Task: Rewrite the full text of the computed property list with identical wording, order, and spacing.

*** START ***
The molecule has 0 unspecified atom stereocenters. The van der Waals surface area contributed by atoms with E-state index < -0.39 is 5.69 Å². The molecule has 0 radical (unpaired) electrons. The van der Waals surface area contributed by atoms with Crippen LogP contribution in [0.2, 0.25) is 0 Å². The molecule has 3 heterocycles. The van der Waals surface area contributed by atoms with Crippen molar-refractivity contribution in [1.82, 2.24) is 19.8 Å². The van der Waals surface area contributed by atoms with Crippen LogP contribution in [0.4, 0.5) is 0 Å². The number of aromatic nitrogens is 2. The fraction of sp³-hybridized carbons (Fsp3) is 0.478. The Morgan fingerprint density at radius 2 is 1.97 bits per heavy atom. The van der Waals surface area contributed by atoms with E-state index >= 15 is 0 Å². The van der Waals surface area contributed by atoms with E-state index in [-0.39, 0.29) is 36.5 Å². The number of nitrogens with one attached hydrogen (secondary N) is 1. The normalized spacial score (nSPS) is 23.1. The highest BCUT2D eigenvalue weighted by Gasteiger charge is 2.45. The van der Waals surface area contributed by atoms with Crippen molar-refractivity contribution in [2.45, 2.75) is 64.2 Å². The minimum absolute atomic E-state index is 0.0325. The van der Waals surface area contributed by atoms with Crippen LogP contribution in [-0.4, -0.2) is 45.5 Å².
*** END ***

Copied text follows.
The molecule has 0 unspecified atom stereocenters. The van der Waals surface area contributed by atoms with E-state index < -0.39 is 5.69 Å². The molecule has 0 radical (unpaired) electrons. The van der Waals surface area contributed by atoms with Crippen LogP contribution in [0.2, 0.25) is 0 Å². The molecule has 3 heterocycles. The van der Waals surface area contributed by atoms with Crippen molar-refractivity contribution in [1.82, 2.24) is 19.8 Å². The van der Waals surface area contributed by atoms with Crippen LogP contribution in [0.4, 0.5) is 0 Å². The number of aromatic nitrogens is 2. The fraction of sp³-hybridized carbons (Fsp3) is 0.478. The Morgan fingerprint density at radius 2 is 1.97 bits per heavy atom. The van der Waals surface area contributed by atoms with E-state index >= 15 is 0 Å². The van der Waals surface area contributed by atoms with E-state index in [-0.39, 0.29) is 36.5 Å². The number of nitrogens with one attached hydrogen (secondary N) is 1. The normalized spacial score (nSPS) is 23.1. The highest BCUT2D eigenvalue weighted by Gasteiger charge is 2.45. The van der Waals surface area contributed by atoms with Crippen molar-refractivity contribution in [2.45, 2.75) is 64.2 Å². The minimum absolute atomic E-state index is 0.0325. The van der Waals surface area contributed by atoms with Crippen LogP contribution in [-0.4, -0.2) is 45.5 Å².